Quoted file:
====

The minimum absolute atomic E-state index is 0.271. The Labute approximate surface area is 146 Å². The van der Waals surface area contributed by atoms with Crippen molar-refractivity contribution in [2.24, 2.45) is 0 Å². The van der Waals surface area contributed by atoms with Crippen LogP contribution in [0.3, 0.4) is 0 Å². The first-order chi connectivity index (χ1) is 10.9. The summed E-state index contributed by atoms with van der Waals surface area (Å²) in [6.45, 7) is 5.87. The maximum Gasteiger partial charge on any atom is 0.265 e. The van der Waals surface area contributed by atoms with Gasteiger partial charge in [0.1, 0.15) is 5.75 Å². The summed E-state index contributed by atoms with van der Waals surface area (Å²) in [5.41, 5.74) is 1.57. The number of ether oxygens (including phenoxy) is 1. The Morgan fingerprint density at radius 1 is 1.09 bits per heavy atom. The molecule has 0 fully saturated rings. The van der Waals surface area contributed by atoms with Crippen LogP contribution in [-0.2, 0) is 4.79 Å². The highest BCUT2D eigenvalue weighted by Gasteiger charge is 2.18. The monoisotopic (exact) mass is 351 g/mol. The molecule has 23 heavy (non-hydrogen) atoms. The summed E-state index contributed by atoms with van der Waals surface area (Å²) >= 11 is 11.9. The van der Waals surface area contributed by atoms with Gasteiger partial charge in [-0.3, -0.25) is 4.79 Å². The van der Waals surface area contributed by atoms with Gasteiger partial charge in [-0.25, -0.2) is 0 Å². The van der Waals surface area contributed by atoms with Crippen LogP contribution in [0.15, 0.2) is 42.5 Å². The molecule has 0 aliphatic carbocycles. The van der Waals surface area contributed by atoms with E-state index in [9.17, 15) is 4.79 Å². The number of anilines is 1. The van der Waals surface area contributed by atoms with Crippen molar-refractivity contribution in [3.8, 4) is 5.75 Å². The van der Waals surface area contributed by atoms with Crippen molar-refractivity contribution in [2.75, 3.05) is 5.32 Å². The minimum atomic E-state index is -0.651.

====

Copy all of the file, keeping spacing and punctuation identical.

The minimum absolute atomic E-state index is 0.271. The Labute approximate surface area is 146 Å². The van der Waals surface area contributed by atoms with Crippen molar-refractivity contribution in [2.24, 2.45) is 0 Å². The van der Waals surface area contributed by atoms with Crippen LogP contribution in [0.3, 0.4) is 0 Å². The first-order chi connectivity index (χ1) is 10.9. The summed E-state index contributed by atoms with van der Waals surface area (Å²) in [6.45, 7) is 5.87. The maximum Gasteiger partial charge on any atom is 0.265 e. The van der Waals surface area contributed by atoms with Gasteiger partial charge in [0.1, 0.15) is 5.75 Å². The summed E-state index contributed by atoms with van der Waals surface area (Å²) in [5.41, 5.74) is 1.57. The number of ether oxygens (including phenoxy) is 1. The Morgan fingerprint density at radius 1 is 1.09 bits per heavy atom. The molecule has 0 fully saturated rings. The van der Waals surface area contributed by atoms with Crippen LogP contribution in [-0.2, 0) is 4.79 Å². The highest BCUT2D eigenvalue weighted by Gasteiger charge is 2.18. The monoisotopic (exact) mass is 351 g/mol. The molecule has 23 heavy (non-hydrogen) atoms. The summed E-state index contributed by atoms with van der Waals surface area (Å²) >= 11 is 11.9. The van der Waals surface area contributed by atoms with Gasteiger partial charge in [-0.3, -0.25) is 4.79 Å². The van der Waals surface area contributed by atoms with Gasteiger partial charge in [-0.25, -0.2) is 0 Å². The van der Waals surface area contributed by atoms with Crippen LogP contribution in [0.15, 0.2) is 42.5 Å². The molecule has 0 aliphatic carbocycles. The van der Waals surface area contributed by atoms with E-state index in [9.17, 15) is 4.79 Å². The number of anilines is 1. The van der Waals surface area contributed by atoms with Crippen molar-refractivity contribution in [3.8, 4) is 5.75 Å². The van der Waals surface area contributed by atoms with Crippen molar-refractivity contribution in [2.75, 3.05) is 5.32 Å². The minimum atomic E-state index is -0.651.